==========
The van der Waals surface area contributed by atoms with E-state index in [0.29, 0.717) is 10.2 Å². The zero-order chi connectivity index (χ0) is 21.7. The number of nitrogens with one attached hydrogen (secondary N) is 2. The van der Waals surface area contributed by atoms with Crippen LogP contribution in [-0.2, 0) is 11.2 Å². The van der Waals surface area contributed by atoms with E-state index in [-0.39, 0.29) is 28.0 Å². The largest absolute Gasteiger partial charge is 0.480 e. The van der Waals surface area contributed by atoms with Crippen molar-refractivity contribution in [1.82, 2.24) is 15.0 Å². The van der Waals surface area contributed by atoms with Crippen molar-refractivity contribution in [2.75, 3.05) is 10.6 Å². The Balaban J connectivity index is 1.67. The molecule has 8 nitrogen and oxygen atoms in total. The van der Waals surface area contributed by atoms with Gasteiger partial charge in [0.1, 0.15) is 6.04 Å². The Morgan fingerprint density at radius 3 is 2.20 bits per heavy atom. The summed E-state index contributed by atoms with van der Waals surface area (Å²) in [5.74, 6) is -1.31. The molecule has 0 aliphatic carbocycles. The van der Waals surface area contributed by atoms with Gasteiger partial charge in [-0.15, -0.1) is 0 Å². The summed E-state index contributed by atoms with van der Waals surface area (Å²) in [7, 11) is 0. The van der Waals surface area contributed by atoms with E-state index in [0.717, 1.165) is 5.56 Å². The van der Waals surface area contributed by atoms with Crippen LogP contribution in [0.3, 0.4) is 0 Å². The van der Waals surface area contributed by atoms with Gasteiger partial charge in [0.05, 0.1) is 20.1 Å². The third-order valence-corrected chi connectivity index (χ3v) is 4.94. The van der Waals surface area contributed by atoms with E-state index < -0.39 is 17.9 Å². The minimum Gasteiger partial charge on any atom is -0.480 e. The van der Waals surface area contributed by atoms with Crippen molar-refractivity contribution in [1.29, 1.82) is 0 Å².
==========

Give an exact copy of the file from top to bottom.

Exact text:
The van der Waals surface area contributed by atoms with E-state index in [0.29, 0.717) is 10.2 Å². The zero-order chi connectivity index (χ0) is 21.7. The number of nitrogens with one attached hydrogen (secondary N) is 2. The van der Waals surface area contributed by atoms with Crippen LogP contribution in [-0.2, 0) is 11.2 Å². The van der Waals surface area contributed by atoms with E-state index in [-0.39, 0.29) is 28.0 Å². The largest absolute Gasteiger partial charge is 0.480 e. The van der Waals surface area contributed by atoms with Crippen molar-refractivity contribution in [1.82, 2.24) is 15.0 Å². The van der Waals surface area contributed by atoms with Crippen molar-refractivity contribution in [2.75, 3.05) is 10.6 Å². The Balaban J connectivity index is 1.67. The molecule has 8 nitrogen and oxygen atoms in total. The van der Waals surface area contributed by atoms with Gasteiger partial charge in [0.1, 0.15) is 6.04 Å². The Morgan fingerprint density at radius 3 is 2.20 bits per heavy atom. The summed E-state index contributed by atoms with van der Waals surface area (Å²) in [5.74, 6) is -1.31. The molecule has 0 aliphatic carbocycles. The van der Waals surface area contributed by atoms with Gasteiger partial charge in [-0.15, -0.1) is 0 Å². The summed E-state index contributed by atoms with van der Waals surface area (Å²) in [7, 11) is 0. The van der Waals surface area contributed by atoms with E-state index in [0.717, 1.165) is 5.56 Å². The van der Waals surface area contributed by atoms with Crippen LogP contribution in [0.3, 0.4) is 0 Å². The van der Waals surface area contributed by atoms with Gasteiger partial charge in [0.05, 0.1) is 20.1 Å². The third-order valence-corrected chi connectivity index (χ3v) is 4.94. The van der Waals surface area contributed by atoms with E-state index < -0.39 is 17.9 Å². The minimum Gasteiger partial charge on any atom is -0.480 e. The van der Waals surface area contributed by atoms with Crippen molar-refractivity contribution in [1.29, 1.82) is 0 Å².